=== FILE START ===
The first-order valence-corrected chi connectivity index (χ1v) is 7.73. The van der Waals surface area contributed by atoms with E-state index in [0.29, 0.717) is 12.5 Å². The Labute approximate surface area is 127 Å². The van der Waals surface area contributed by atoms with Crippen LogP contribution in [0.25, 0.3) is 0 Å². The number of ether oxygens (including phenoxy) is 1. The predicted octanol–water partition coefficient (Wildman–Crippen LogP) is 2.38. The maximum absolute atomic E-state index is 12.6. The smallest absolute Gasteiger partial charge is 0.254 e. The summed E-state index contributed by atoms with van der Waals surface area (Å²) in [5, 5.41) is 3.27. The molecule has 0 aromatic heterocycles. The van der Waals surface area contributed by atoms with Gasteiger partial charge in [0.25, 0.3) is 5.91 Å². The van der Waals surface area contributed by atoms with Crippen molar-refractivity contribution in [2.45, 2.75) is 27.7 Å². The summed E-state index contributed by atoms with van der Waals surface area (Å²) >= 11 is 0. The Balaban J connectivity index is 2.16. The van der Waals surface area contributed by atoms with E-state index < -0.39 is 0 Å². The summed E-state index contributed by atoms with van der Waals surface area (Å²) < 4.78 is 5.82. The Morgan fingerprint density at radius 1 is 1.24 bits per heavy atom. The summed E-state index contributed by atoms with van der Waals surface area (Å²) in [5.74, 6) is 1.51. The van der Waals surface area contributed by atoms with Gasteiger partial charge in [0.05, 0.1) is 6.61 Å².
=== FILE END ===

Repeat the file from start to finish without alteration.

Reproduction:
The first-order valence-corrected chi connectivity index (χ1v) is 7.73. The van der Waals surface area contributed by atoms with E-state index in [0.29, 0.717) is 12.5 Å². The Labute approximate surface area is 127 Å². The van der Waals surface area contributed by atoms with Crippen LogP contribution in [0.25, 0.3) is 0 Å². The number of ether oxygens (including phenoxy) is 1. The predicted octanol–water partition coefficient (Wildman–Crippen LogP) is 2.38. The maximum absolute atomic E-state index is 12.6. The smallest absolute Gasteiger partial charge is 0.254 e. The summed E-state index contributed by atoms with van der Waals surface area (Å²) in [5, 5.41) is 3.27. The molecule has 0 aromatic heterocycles. The van der Waals surface area contributed by atoms with Gasteiger partial charge in [0.25, 0.3) is 5.91 Å². The van der Waals surface area contributed by atoms with Crippen molar-refractivity contribution in [2.45, 2.75) is 27.7 Å². The summed E-state index contributed by atoms with van der Waals surface area (Å²) >= 11 is 0. The Balaban J connectivity index is 2.16. The van der Waals surface area contributed by atoms with E-state index < -0.39 is 0 Å². The summed E-state index contributed by atoms with van der Waals surface area (Å²) < 4.78 is 5.82. The Morgan fingerprint density at radius 1 is 1.24 bits per heavy atom. The summed E-state index contributed by atoms with van der Waals surface area (Å²) in [5.74, 6) is 1.51. The van der Waals surface area contributed by atoms with Gasteiger partial charge in [0.05, 0.1) is 6.61 Å².